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Almost 500 infections yet NSW warned things are about to get worse

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The NSW premier is warning the state needs to brace for a substantial rise in coronavirus numbers in the coming weeks after the state reported 452 new locally acquired cases.

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There was also one death following eight on Monday, a record-breaking day for coronavirus cases and fatalities in NSW.

“I make it very clear that we are assuming that case numbers will go up,” Premier Gladys Berejiklian said on Tuesday.

“Now, I say that only as a realist because when you have cumulative days of high case numbers, there is a tipping point where case numbers go up.”

But the premier maintains that once the 70 and 80 per cent vaccination targets are met life will look “much freer than what it is today”.

At least 54 people were circulating in the community for all or part of their infectious period in the 24 hours to 8pm on Monday, while 297 cases remain under investigation.

An unvaccinated woman in her 70s from western Sydney died in Westmead Hospital.

Canberra’s coronavirus outbreak has grown to 45 cases as the nation’s capital records another 17 infections.

ACT Chief Minister Andrew Barr warns case numbers will likely grow during a three-week lockdown running until September 2.

He has implored people to stay at home and flagged a compliance crackdown on essential businesses allowed to remain open.

Melbourne’s ever-growing mystery coronavirus case numbers are starting to centre around key suburbs, but not enough people are getting tested to work out how it is spreading.

Victoria recorded 24 new locally acquired coronavirus cases on the first day of stricter lockdown measures in Melbourne.

Of those, 21 are linked to known outbreaks, while the source of the remaining three are a mystery.

Fourteen of the 24 were in quarantine during their infectious period.

Southwest and western Sydney continue to be the epicentre of the outbreak and 70 per cent of cases in NSW are people under 40.

“And that’s why those extra jabs we receive from the Commonwealth will be put straight into the arms of 16-to-39-year-olds in the local government areas of concern,” Berejiklian told reporters.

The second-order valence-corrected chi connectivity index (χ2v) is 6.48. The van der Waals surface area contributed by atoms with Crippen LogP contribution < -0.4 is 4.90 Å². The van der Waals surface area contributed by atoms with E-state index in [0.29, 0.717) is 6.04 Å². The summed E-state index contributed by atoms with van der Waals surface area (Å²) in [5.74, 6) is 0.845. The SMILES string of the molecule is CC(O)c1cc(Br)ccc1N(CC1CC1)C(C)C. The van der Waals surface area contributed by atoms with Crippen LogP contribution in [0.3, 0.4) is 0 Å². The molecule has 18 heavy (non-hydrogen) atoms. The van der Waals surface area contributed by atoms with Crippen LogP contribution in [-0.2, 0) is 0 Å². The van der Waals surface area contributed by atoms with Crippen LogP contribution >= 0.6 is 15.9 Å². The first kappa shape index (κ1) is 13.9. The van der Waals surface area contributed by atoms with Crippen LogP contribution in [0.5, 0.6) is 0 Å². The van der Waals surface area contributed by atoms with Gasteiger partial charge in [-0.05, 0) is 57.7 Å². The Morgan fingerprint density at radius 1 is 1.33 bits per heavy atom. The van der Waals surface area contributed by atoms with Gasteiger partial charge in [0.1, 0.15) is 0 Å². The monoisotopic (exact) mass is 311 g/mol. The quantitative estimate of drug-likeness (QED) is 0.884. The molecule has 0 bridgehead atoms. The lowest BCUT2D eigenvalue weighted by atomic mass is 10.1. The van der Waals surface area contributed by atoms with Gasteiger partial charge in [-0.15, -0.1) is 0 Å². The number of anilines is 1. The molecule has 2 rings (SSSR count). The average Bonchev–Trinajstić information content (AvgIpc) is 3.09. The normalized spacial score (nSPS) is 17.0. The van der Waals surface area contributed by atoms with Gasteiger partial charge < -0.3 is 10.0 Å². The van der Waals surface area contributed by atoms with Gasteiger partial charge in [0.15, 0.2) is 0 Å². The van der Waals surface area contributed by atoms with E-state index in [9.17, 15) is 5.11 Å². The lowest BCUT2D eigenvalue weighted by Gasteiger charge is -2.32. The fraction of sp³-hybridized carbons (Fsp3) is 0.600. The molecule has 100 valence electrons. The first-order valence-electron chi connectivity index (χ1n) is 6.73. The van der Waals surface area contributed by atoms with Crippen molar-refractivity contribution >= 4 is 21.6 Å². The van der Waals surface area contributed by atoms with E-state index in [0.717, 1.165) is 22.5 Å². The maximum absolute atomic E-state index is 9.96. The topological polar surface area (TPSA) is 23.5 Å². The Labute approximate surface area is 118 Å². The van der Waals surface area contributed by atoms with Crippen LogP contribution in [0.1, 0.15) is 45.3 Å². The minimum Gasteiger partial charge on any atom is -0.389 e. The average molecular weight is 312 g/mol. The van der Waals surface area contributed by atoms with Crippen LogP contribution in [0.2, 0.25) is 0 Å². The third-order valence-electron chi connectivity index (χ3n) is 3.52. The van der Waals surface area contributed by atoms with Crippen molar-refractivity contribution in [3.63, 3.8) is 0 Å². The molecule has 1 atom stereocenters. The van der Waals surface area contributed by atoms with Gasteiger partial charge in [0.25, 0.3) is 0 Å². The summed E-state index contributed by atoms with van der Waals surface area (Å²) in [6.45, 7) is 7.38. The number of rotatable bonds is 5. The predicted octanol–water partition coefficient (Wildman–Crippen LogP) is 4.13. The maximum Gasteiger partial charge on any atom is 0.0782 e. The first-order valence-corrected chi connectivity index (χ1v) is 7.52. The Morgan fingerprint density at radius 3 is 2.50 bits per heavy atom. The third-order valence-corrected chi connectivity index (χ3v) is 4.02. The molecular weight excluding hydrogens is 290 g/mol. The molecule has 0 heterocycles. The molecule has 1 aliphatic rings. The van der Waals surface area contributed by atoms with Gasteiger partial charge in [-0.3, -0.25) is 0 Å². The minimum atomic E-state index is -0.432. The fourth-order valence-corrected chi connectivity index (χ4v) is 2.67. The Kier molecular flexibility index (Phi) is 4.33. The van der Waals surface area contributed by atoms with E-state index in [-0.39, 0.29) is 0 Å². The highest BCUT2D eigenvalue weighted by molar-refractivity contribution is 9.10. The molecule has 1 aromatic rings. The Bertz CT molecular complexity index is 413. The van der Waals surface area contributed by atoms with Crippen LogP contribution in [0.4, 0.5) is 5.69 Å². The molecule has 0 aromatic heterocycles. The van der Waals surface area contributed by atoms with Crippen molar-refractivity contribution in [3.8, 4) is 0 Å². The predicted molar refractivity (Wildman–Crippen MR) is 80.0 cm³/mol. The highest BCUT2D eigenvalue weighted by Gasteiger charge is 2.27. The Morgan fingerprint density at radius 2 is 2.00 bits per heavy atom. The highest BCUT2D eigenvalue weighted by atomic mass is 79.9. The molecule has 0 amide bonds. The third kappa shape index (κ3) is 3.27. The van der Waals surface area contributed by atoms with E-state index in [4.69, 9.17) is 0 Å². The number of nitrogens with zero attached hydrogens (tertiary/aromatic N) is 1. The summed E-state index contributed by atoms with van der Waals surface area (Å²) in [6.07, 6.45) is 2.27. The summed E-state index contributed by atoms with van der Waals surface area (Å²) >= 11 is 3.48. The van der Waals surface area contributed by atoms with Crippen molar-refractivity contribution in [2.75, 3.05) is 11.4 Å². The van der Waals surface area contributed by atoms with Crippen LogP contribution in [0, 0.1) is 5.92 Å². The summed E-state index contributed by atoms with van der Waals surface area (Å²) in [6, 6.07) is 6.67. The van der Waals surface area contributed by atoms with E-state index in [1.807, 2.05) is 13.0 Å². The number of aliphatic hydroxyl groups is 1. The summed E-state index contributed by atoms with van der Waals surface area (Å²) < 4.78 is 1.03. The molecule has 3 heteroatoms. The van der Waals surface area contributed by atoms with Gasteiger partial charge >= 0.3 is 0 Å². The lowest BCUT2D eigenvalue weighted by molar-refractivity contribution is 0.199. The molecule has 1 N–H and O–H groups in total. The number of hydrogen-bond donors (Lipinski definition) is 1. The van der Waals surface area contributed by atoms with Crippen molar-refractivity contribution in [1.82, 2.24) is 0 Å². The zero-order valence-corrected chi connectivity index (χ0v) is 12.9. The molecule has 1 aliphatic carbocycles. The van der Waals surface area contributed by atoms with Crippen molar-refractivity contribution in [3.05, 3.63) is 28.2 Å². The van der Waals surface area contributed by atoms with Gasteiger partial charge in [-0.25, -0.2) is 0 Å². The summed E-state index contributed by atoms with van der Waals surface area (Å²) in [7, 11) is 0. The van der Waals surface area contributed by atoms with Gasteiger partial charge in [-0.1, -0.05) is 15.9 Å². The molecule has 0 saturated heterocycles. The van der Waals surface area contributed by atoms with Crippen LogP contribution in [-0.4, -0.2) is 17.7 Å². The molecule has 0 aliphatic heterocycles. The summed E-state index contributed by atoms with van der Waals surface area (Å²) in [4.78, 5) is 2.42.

The entire state is now locked down and a 21-day police blitz came into effect on Monday to enforce new regulations with almost 18,000 police officers supported by 800 members of the Australian Defence Force.

NSW police issued nearly 600 infringement notices to people flouting tough new health orders.

Deputy Police Commissioner Gary Worboys said “the time was over for cautions and warnings”.

Police also conducted 3800 welfare checks to see if people were following stay-at-home orders.

One COVID positive man from the hotspot of Fairfield in Sydney’s southwest wasn’t home when police arrived and was later unable to provide an excuse for his actions.

Non-compliance fines of up to $5000 are now in place with people confined to within five kilometres of their homes.

People flouting the two-person outdoor exercise rule or travelling into regional NSW without a travel permit could be fined $3000.

Meanwhile, Sydney hospitals are dealing with staff shortages as COVID clusters send workers into isolation at Nepean and St George Hospitals.

Health Minister Brad Hazzard said there was no question the hospital system was under enormous pressure.

He said the case of a long-term cancer patient who contracted COVID-19 at St George Hospital had snowballed into 80 health staff out of action for their mandatory 14-day quarantine.

Four patients and two staff members have tested positive at that hospital while 21 patients in the ward remain in isolation following their test, NSW Health’s Jeremy McAnulty said.

There are now 116 cases in western NSW, including two in Bourke as well as one person confirmed overnight in far western Broken Hill.

“The person has been infectious for some days and has been in Broken Hill and Wilcannia,” he said on Tuesday,” Dr McAnulty said.

Four COVID-positive inmates are also being housed at the remand centre of Silverwater Jail, including two cases uncovered over the weekend. Their source of infection is being investigated.

Several schools are shut because of COVID cases including Jamisontown Public School and the Meadows Public School at Schofields in Sydney’s west as well as Blacktown North Public School in southwest Sydney.

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